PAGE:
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In-depth Review: Lange Zeitwerk Date

Everything you need to know
by Peter Chong on January 31, 2019
Overview
Brand

A. Lange & Söhne Zeitwerk Date

Complication / Type of Watch

Jumping hour and minutes with date
Digital display

Recommended Retail Price

€ 89,000 inclusive of German VAT in a white gold case

Review: Lange Zeitwerk Date

A. Lange & Söhne released some gems this SIHH. With the anniversary of the first unveiling on October 24, 1994 looming, the new Anniversary Lange 1 was launched and we are looking at a hectic monthly release schedule of a Lange 1. We also saw the latest iteration to the Zeitwerk family, which was first launched in 2009 in Berlin. Here is our hands-on, in-depth review.

The Zeitwerk family started a decade ago (we covered the event in Berlin, click here for first pictures of the Zeitwerk in the internet from 2009) with the iconic instant jumping straight line digital watch, which is mechanically powered. It was the first digital watch to display the time as we read it from left to right. It is still the only one to display time this way and all other digital watches show the hours above the minutes, like the IWC Pallweber.

From what seemed to be a new design language for Lange, and perhaps a one-off project then, the watch grew wings of its own. And soon became the celebration of collectors worldwide, who marveled at the huge display, the instantaneously jumping time, and the magnificent movement with the very technical remontoire which drives the jumping discs. The Phantom (Zeitwerk Lumen) soon followed in 2010 and was hailed a great success, and spawned a whole sub-range of Lange Lumens. Essentially the family grew with the Zeitwerk Striking Time, and then the Decimal Strike. All making great strides and advancing the Lange story. And for 2019, we have the Zeitwerk Date.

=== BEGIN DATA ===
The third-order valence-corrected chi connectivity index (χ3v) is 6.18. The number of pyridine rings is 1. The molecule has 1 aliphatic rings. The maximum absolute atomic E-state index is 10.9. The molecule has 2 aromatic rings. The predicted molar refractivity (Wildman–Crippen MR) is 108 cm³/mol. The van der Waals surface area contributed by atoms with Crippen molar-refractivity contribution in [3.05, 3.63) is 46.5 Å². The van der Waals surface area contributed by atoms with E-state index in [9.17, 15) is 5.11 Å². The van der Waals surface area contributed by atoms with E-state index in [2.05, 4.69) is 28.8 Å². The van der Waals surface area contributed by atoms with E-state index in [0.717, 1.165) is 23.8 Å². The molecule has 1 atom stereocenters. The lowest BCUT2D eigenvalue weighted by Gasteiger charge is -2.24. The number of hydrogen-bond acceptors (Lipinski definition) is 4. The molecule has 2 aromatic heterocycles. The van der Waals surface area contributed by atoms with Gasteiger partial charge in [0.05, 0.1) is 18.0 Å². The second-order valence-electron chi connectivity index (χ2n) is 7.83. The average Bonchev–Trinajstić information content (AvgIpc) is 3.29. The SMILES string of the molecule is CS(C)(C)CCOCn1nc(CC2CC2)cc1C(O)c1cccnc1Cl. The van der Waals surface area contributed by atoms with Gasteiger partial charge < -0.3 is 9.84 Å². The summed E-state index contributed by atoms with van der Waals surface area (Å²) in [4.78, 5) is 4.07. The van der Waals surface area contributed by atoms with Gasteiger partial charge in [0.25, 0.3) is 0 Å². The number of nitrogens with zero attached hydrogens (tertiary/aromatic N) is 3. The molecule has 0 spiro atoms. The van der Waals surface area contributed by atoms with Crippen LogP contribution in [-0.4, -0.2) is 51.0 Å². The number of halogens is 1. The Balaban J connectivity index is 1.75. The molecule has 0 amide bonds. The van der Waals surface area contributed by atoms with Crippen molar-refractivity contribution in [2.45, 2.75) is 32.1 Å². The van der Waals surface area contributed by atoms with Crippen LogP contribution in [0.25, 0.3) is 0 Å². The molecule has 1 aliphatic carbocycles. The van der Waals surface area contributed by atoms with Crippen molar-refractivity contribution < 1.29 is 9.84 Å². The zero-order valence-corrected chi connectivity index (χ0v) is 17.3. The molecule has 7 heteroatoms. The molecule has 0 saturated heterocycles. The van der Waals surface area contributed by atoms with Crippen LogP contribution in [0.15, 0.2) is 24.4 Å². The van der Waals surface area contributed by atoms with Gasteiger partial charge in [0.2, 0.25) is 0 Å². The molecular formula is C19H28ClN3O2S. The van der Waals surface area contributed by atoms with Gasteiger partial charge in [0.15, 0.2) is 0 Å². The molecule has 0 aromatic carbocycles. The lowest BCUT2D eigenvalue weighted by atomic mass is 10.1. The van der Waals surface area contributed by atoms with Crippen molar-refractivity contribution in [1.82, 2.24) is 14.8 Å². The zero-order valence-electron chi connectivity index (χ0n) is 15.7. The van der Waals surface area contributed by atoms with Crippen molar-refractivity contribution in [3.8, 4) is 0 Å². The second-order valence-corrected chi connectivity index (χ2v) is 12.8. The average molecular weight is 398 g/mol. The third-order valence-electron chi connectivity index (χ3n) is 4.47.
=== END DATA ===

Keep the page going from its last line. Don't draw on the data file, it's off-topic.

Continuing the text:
The Lange Zeitwerk Date

At first glance, adding a date seem to be a rather trivial complication. But considering that the Zeitwerk dial already features 4 digits, all jumping, adding the classical Lange Outsized date would make the dial very complicated, and possibly confusing to read. And may remind one of the Harry Winston Opus 3, which is not necessarily a bad thing. Only it is not in the vein of the teutonic Lange style. Adding the date as a pointer was the next idea explored, but a long hand pointing at the date is not really a Lange aesthetic either. The idea has some merit, and the Tony de Haas and Tino Bobe, the design team at Lange, decided to retain it, but with a Lange twist.

The case, dial and hands

The case is the standard Zeitwerk case, and very typical of Lange cases. The lugs are massive and soldered onto the case middle. with a polished bezel and an engraved rear bezel. The build quality and finishing is exemplary. The Zeitwerk Date measures 44.2 mm in diameter, an increase from 41.9 mm in the standard Zeitwerk. The height is reduced to 12.3 mm from 12.6 mm. The enlarged diameter is to accommodate the date ring, but the interesting measurement is that the height is reduced, even though they have added a complication and doubled the power reserve! This is impressive, and reminds of the early days back in the late 1990s, when an Ab/Auf Power Reserve indicator is added to the 1815 without changing the case dimensions. Vintage Lange.

As we mentioned, the solution to display the date is via a sapphire glass ring printed on the circumference of the dial. As the other dial elements remain the same size as the standard Zeitwerk, this increases the dial size by exactly this date ring. Precisely allowing 1.15 mm space for the digits of the date to be printed plus the negative space surrounding. As the designers have discarded the idea of a hand pointer, the solution to indicate the date is simple, but quite nice. The dates are inverse printed on the glass surface, with the ink (silver) occupying the space around the image of the digits. Another ring below the date printed dates is painted in grey, with one segment in red to indicate the current date. This ring rotates once a day, allowing the date to jump instantaneously from one to the next. Very neat solution.

The date, 12th of the month, is indicated by a red segment which is below the sapphire date ring.

In addition, a pusher at 8 advances the date one day at a time, and is equipped with an all or nothing device. Press the pusher, nothing seem to happen, though this action arms the spring. Release the pusher, and the armed spring advances the date by 1. The same mechanism is fitted on the quick hour change pusher at 4.